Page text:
We do not have the cleavage of 1967 or 1968 right now. We have skipped all the way to 1975. This time, though, the government is not accepting the reality that the public has. The government of 1975, a wobbly facsimile of what Presidents Johnson and Nixon ran, was reeling from the forced resignation of the President and the installation of the bland Gerald Ford in his place.
That President still had the structure of Nixon’s government with some holdovers such as Secretary of State Henry Kissinger, but it had a few of its own folks who watched in horror as the weakened government could not resist the will of a people tired of the war, tired of Watergate and Nixon, and trying to forget both.
Those people Ford brought into this mess: his chief of staff, and then defense secretary, Donald Rumsfeld, Rumsfeld’s deputy, Dick Cheney, who became chief when Rumsfeld went to the Pentagon, came back to government, first under Ronald Reagan, but then, supremely victorious under this President Bush, and they were determined now not allow what happened then, to happen again.
And they knew how to prevent it. Just what levers to push, what frights to put into the opposition party, the press and broadcast media, and the public at large. They have succeeded to one degree, at the least, but they have brought us back to 1975, without Watergate, and this time they are determined not to let the public push them around.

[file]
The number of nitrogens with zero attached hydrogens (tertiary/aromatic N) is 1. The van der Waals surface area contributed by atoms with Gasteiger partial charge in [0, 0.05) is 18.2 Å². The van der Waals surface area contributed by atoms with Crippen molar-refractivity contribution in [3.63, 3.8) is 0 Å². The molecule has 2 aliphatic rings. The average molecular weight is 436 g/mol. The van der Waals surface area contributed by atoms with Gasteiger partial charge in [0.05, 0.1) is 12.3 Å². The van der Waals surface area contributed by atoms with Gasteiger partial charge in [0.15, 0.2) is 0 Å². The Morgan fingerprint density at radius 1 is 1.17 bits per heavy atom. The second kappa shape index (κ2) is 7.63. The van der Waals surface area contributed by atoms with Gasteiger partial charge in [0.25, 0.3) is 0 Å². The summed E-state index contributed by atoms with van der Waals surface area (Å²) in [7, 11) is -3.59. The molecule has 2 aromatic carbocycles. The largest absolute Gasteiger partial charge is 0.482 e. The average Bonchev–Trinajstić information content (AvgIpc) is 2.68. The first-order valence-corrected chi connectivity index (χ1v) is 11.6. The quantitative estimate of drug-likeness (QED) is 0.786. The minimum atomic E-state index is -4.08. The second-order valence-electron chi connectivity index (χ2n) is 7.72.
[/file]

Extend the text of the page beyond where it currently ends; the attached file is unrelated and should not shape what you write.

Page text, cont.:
The cost has been significant and, honestly, it is worth considering whether our nation can survive it. Thomas Jefferson believed that every so often a revolution against the established government was necessary because otherwise it just becomes an arm of something other than the people’s will. There are times when government must lead the people from prejudices, mistakes, the tyranny of the majority and the like. Sending its children to war is rarely, if ever, one of the things it should do, however, unless that is truly what the country wants.
It was not in 1975 and it is not now. In a sense, Watergate saved the government from a reckoning of the consequences of continuing a war the country had decided to abandon. The resignation of the President seemed to be a sufficient salve to an angry public. Perhaps the replacement of the current President a year and a half from now will serve the same purpose. I am not so sure.
I watched bits and pieces of the so-called filibuster against the war over the summer. It was not remotely as informative and galvanizing as the Fulbright hearings on the Vietnam War which all but ended Lyndon Johnson’s presidency. But what was clear is that everyone was simply going through the motions: very few Senators took positions other than the ones they were expected to take. There was very little courage shown, though many interesting views were expressed.
The upshot was, in my view, only to stick the government’s thumb in the public’s eye even more. That public, for better or worse, (and this is not an easy question we face) wants this to end; the government, to one degree or another, apparently does not; at least not enough to do anything about it or even to rationally explain why not (though, in truth, there are several). They enrage the public by this inaction and an enraged public is not the sort upon which a stable government can long survive.